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A thought experiment

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posted on Apr, 15 2010 @ 09:00 PM
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Consider the following sequence of cases, which we shall call the Tale of the Slave, and imagine it is about you:



1. There is a slave completely at the mercy of his brutal master's whims. He often is cruelly beaten, called out in the middle of the night, and so on.

2. The master beats the slaves only for stated infractions of his rules (not fulfilling the work quota, and so on). He gives the slave some free time.

3. The master has a group of slaves, and he decides how things are to be allocated among them on nice grounds, taking into account their needs, merit, and so on.

4. The master allows his slaves four days on their own and requires them to work only three days a week on his land. The rest of the time is their own.

5. The master allows his slaves to go off and work in the city for wages. He requires only that they send back to him 50% of their wages. He also retains the power to recall them to the plantation.. and to restrict the slaves from participating in certain dangerous activities that threaten his financial return.

6. The master allows all of his 10,000 slaves, except you, to vote, and a joint decision is made by all of them. They determine to what uses to put whatever percentage of your earnings they decide to take; what activities may be forbidden to you, etc.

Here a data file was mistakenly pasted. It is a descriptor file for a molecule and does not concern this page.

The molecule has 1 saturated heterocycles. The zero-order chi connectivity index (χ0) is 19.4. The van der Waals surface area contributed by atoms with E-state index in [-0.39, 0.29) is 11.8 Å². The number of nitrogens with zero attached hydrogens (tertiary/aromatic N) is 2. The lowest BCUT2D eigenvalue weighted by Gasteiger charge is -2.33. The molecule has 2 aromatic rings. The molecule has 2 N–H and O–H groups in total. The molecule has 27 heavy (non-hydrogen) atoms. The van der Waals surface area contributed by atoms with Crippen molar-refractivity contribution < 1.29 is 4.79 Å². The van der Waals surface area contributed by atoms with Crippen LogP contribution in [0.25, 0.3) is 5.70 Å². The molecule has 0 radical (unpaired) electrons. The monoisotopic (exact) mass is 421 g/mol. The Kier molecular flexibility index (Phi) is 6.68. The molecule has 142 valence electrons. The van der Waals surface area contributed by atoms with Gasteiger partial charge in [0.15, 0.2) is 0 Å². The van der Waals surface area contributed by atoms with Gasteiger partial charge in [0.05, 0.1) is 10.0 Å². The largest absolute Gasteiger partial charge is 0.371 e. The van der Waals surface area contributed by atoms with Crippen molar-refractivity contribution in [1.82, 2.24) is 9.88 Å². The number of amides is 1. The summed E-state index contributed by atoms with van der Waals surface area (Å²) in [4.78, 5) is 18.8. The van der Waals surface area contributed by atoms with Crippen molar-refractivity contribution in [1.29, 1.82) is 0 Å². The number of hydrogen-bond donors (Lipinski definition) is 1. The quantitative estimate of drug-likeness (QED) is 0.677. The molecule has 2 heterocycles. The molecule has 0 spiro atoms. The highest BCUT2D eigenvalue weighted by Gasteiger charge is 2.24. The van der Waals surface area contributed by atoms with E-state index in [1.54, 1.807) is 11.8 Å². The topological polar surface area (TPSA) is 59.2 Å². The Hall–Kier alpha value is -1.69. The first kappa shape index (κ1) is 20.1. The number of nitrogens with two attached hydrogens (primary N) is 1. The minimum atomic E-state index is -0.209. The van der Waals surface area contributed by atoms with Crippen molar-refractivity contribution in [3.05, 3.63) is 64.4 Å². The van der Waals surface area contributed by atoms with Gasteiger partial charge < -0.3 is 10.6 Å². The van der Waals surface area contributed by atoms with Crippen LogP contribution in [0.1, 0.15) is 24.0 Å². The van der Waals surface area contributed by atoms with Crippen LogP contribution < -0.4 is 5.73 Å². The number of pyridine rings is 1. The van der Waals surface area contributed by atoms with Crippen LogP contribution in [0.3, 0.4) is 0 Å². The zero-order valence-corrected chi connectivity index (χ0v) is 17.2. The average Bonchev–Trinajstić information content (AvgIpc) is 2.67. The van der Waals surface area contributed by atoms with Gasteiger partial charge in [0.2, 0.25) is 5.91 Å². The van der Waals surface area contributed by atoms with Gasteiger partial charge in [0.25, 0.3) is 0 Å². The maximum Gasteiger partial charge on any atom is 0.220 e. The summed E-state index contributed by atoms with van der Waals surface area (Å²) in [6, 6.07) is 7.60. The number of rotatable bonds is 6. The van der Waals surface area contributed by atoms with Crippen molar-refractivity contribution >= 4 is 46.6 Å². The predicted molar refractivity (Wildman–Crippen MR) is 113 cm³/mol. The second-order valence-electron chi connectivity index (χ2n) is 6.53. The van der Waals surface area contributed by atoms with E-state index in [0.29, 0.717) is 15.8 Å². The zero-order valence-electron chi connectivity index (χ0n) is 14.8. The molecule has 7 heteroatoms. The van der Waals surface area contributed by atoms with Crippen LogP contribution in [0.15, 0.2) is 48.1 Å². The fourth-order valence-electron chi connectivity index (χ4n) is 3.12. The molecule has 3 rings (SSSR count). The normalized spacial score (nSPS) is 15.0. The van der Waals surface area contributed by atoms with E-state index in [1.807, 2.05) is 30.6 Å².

7. Though still not having the vote, you are at liberty to enter into the discussions of the 10,000.

8. You are allowed you to vote if they are deadlocked; this has never yet happened.

9. They throw your vote in with theirs. If they are exactly tied your vote carries the issue.

The question is: which transition from case 1 to case 9 made it no longer the Tale of a "Slave?"




posted on Apr, 15 2010 @ 09:19 PM
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Still a slave throughout because in #5 the Master is still requiring 50% of your wages which, as opposed to taxation, doesn't appear to be going, specifically to services for your benefit, but to his pocket ... and he appears to still have the right/capability to call you back to the "plantation," so I assume there is still bondage even if not constant. Am I right?



posted on Apr, 15 2010 @ 10:03 PM
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reply to post by SpectreDC
 




The question is: which transition from case 1 to case
9 made it no longer the Tale of a "Slave?"


Non sequitor.

Slavery is an internal state, not an external state. It is not what the "master" does that makes a slave a slave. It is how an individual internalizes their experience that makes them a slave or free.

For example:

Case 1: